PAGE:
DOE Requires Expert Evidence / NDA Still Good After Expiry

Motionless Keyboard v. Microsoft (Fed. Cir. 2007).

Patent.Law002Tom Gambaro is two patents related to ergonomic game-controllers.  Like many solo-inventors, Gambaro invented on his own [thin] dime — in particular, he held day jobs as a “graphic artist and dishwasher” and lived “in a friend’s attic.”  After a long process of obtaining seed-money from investors, Gambaro filed for patent protection and assigned the patent to Motionless.  Motionless then sued Microsoft and others for infringement. On summary judgment, however, the district court found the patents invalid for prior public use and not infringed.

Infringement: The Motionless patent claim language requires a “concavity” in the grip housing. Because none of the accused devices included this express limitation, summary judgment of non-infringement was affirmed. Infringement under the Doctrine of Equivalents failed because Motionless did not present “particularized testimony” showing that differences between the claim element and accused device were insubstantial. (I.e., a technical expert is necessary to win on DOE).

Public Use: The CAFC found the Motionless patent not invalid, reversing the lower court’s decision on that issue. Prior to the patent’s critical date, Gambaro disclosed his inventions several persons under a NDA that also expired prior to the critical date.  These disclosures, according to the CAFC were not “public” as required by Section 102(b) because they originally occurred under a NDA. One additional disclosure to a tester was not under a signed NDA.  That disclosure, however, was not considered a public use because the invention was not “connected to be used in the normal course of business to enter data into a system.”  In addition, the tester later signed a NDA.

Terminal Disclaimer: The district court had also found one patent invalid based on a terminal disclaimer filed by Gambaro — holding that the disclaimer was an admission of obviousness. The CAFC quickly reversed that portion of the decision.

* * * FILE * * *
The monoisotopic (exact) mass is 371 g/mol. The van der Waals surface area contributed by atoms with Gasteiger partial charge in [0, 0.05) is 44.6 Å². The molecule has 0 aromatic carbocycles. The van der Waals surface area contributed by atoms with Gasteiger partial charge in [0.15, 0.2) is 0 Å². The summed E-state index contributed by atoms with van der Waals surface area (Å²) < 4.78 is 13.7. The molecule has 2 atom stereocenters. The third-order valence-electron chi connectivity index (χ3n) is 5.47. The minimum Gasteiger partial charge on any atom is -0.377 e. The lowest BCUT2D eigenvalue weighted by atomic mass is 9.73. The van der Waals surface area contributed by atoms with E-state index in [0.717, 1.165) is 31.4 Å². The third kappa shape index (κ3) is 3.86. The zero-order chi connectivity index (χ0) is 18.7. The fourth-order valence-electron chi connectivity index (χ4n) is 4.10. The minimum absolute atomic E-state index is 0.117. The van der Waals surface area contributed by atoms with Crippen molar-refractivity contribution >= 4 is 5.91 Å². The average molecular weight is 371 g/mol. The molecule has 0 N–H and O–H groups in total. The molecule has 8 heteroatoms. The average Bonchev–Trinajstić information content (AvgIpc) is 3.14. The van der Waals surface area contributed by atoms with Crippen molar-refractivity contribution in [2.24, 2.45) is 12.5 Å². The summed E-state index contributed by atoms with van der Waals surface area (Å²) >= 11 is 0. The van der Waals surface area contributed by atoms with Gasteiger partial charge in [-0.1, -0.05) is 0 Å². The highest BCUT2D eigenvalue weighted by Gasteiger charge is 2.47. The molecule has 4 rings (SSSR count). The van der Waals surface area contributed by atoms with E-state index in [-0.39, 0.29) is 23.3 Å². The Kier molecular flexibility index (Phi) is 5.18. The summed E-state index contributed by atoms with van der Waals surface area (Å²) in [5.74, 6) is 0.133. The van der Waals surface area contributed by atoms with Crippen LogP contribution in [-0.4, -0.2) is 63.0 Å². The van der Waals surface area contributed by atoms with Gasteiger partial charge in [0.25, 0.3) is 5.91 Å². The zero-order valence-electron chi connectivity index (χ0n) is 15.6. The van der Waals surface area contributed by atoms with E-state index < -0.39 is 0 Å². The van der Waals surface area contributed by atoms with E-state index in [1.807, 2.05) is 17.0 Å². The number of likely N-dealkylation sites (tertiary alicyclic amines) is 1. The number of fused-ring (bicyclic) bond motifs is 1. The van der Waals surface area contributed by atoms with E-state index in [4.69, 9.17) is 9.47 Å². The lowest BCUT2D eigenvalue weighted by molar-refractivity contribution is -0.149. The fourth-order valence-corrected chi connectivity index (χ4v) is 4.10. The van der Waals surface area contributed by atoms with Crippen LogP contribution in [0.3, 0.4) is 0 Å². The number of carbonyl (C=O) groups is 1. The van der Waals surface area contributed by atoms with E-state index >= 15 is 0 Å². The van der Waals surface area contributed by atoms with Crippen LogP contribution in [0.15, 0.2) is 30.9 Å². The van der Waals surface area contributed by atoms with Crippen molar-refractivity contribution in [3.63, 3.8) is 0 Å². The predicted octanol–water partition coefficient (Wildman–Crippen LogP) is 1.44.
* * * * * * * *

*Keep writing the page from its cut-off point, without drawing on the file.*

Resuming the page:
A terminal disclaimer simply is not an admission that a later-filed invention is obvious. Thus, the trial court erred on this point and the ‘322 patent is not invalid due to obviousness.



  • Like Gambaro, for the next month, I’ll be living in a friend’s attic while teaching Patent Law at Franklin Pierce Law Center in Concord, NH. The friend is patent attorney Steve Finch of Finch & Nguyen.
  • In an earlier decision, the CAFC held that Gambaro could not argue on behalf of Motionless “pro se.”


8 thoughts on “DOE Requires Expert Evidence / NDA Still Good After Expiry

  1. 8

    I second MaxDrei’s comment. The single best solution to junk patents and frivolous litigation is to remove the presumption of validity of an issued patent.

    That standard MAY have been justified in the past when the patent office had the resources and did a better job at examining patents but that no longer is the case.

  2. 7

    We don’t see from the above report whether a “concavity” played a role in getting the claim to issue. I suspect that, without it, the claim would have been found old or obvious. England tries infringement and validity together, both on a preponderance of evidence. The “squeeze” on the owner of the patent, to navigate his claim between “too narrow to catch the infringer” and “too wide to survive the prior art” gets rid of all the mischievous infringement actions. There is no DOE in UK. Purposive construction of the claim under Art 69 EPC gives the patent owner a “fair” scope of protection. Can’t you guys do it the same way? It would however severely reduce the number of lawyer hours that get billed out, both before and during litigation.

  3. 6